Today, like yesterday, artists question the relationship between art and the market economy. Yves Klein published a cheque as a “handover of a volume of transferable, immaterial sensitivity” (1959). With the conceptual art of the late 1960s—a movement during which an artwork might or might not be made, by the artist or else delegated—a work relied on contractual modalities. Seth Siegelaub, the art dealer, exhibition curator and publisher, proposed in 1971 the contract “The Artist’s Reserved Rights Transfer and Sale Agreement” elaborated with the lawyer Robert Projansky. This document aimed at remedying the inequalities between the market and resale rights. Since then, artists have diversified their socio-economic statuses, as well as the means of production and transaction. Daniel Buren introduced a resales right allowing him to benefit from some of the profits of subsequent sales transactions. Michael Asher set the amount of his fees according to the median of the salary scales of the institution that had invited him. In Switzerland, in 2020, the art world witnessed crises and claims. In April of the same year, the proprietary company of Art Basel announced swingeing layoffs while a Swiss investigation “Into the conditions of artists’ work” deplored their precarity. In the summer of 2021, Tobias Kaspar occupied the Apartment of the MAMCO (Geneva), permanent rooms focused on conceptual and minimal art in the museum and the reconstitution of Mollet-Viéville’s home. With Rented Life, during which Tobias Kaspar suggested hiring out his life, the Apartment became, once more, a site for production in the museum. Thanks to bookkeeping, Kaspar was reduced to having budgets for spending like a series of expenditures or a set of lots to be subscribed to. In the catalog of lots, some expenses were generic—insurance, cigarettes, apartment—while others designated specific social habits: americano, vegetable basket, Pilates, champagne. Finally, some titles misappropriate or reproduce the ideologies of marketing and art: the phone bill is entitled World, salt.ch, (Unlimited Phone Data) or else there is Music Spotify® Premium Family. As for the works, their stylistic and narrative registers are full of humor. The abstract or deduced forms, such as monochrome or the inventory, are characteristic of the reductionist procedures of the minimal and conceptual art of the 1960s. It is said about the series of monochromes that it is a renewed attempt to reproduce the color of champagne. A set of film photographs were taken with a disposable camera whose obsolescence echoes plane trips, a means of transport greatly reduced by the pandemic. The works, offered on subscription to cover the costs of a chauffeur-driven car, consist of a series of small, modeled horses whose finesse and care evoke an amateur practice. Next year, Tobias Kaspar is envisaging a second phase in which he will take an interest in tales of the economic crisis.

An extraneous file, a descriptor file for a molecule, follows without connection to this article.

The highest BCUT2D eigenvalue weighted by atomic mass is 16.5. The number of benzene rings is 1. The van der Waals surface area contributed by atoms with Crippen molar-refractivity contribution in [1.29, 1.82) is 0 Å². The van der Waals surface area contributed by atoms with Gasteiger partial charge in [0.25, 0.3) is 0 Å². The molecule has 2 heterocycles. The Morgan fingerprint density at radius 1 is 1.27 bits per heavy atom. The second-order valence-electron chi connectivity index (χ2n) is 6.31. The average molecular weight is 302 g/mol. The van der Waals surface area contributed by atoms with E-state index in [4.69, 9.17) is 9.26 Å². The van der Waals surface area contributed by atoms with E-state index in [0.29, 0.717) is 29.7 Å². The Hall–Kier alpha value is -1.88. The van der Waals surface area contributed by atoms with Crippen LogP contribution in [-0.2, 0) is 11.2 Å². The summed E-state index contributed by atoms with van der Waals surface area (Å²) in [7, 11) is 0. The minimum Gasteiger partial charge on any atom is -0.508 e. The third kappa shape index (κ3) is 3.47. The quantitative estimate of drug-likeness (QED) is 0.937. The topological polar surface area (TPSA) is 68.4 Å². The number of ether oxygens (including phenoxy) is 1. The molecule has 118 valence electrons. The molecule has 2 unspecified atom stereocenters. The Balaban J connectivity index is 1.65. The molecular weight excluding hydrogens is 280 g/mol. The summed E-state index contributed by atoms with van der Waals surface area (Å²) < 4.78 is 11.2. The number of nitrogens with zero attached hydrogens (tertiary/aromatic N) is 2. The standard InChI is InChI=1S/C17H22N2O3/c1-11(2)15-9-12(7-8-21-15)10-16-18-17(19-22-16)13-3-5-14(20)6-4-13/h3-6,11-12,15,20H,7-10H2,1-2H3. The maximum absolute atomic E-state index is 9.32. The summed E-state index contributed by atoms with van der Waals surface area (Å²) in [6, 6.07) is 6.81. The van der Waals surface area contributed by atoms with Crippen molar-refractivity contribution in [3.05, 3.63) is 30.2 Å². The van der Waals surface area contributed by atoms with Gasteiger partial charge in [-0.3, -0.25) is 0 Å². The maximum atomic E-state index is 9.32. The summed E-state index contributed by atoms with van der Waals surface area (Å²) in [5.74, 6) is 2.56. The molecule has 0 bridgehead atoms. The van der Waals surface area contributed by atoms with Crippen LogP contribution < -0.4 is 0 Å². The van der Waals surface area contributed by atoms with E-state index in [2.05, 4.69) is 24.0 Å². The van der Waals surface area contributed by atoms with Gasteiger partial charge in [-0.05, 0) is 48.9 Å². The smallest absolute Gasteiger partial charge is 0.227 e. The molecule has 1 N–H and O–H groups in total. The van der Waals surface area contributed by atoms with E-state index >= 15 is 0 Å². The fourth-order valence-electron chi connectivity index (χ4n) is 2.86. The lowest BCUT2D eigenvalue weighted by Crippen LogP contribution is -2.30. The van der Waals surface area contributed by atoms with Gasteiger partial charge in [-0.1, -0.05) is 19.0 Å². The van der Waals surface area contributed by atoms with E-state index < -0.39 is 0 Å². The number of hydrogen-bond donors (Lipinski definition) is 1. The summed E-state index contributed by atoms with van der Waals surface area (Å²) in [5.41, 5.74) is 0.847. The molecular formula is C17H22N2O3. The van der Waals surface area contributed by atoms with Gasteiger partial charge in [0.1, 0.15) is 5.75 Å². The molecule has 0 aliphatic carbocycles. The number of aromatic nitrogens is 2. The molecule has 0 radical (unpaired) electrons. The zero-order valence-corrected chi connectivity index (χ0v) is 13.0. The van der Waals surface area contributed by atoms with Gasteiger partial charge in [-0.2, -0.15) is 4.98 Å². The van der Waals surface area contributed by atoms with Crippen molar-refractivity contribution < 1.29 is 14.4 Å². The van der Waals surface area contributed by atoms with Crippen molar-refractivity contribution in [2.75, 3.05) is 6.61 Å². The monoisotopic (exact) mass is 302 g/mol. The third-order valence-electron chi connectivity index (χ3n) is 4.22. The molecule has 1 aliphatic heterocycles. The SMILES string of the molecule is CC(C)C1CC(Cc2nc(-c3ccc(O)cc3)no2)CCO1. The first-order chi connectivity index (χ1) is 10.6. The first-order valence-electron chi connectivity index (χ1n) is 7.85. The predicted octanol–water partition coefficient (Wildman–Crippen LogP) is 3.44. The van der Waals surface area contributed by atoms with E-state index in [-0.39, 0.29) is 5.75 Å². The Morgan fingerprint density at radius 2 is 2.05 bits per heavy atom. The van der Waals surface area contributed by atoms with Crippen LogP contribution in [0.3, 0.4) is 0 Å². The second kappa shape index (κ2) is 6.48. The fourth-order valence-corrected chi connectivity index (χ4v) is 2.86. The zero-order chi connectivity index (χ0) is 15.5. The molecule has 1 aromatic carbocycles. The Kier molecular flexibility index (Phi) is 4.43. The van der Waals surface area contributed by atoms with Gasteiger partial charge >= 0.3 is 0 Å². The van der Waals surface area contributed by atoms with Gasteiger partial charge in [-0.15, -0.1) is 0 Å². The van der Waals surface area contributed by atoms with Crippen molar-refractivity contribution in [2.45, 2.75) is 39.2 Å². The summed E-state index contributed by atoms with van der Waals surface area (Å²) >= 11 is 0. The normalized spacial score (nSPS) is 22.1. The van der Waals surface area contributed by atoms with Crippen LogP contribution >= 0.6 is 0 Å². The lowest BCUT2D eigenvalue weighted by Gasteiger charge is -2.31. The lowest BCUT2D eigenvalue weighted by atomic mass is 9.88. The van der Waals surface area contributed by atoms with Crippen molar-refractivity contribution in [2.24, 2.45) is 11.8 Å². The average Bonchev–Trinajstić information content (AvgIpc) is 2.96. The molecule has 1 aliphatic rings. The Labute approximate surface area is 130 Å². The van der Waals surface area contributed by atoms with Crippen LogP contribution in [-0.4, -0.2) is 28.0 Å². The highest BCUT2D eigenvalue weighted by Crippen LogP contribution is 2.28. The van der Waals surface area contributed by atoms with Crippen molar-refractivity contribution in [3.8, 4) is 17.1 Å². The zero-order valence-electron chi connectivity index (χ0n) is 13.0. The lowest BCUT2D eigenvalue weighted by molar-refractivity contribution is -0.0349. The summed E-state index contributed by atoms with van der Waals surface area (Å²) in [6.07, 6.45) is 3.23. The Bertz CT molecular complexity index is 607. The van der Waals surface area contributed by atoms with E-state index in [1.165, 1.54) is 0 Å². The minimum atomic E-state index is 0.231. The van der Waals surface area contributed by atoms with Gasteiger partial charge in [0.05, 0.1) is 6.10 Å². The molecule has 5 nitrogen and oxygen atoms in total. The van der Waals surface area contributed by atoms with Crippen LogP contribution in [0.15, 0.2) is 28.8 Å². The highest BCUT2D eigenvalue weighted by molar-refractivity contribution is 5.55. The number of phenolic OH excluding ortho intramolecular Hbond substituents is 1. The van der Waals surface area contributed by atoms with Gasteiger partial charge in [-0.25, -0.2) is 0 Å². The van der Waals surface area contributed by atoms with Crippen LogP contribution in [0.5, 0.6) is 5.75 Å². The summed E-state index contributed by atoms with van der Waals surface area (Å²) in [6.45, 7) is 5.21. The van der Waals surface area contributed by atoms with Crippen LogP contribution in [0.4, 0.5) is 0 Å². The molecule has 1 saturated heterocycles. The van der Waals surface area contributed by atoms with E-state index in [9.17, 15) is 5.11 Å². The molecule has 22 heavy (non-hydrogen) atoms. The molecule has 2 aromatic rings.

Merchandise lies at the heart of the postmodern debate, which envisages it as a trap (Jameson/Warhol) or a phenomenon to be neutralized (Buchloh/Schwitters). All of the procedures adopted by Tobias Kaspar—subscriptions, enrolments, periodical publications, etc.—are set in the history of the modern economy. Subscriptions are linked to the idea of periodical productions and hire purchase. In the 15th and 16th centuries, publishers of geographic maps sought for subscribers to new editions produced after expeditions and discoveries. In the 17th century, subscriptions provided economic security for the press. Two centuries later, this meant being able to sell photographs on credit. By cutting up his life into expense budgets and lots, Tobias Kaspar has freed himself from any postmodern division and combines a quantity of intersecting tales of emancipation and subjugation, institutional criticism, social distinction, marketing and the “commodification” of culture.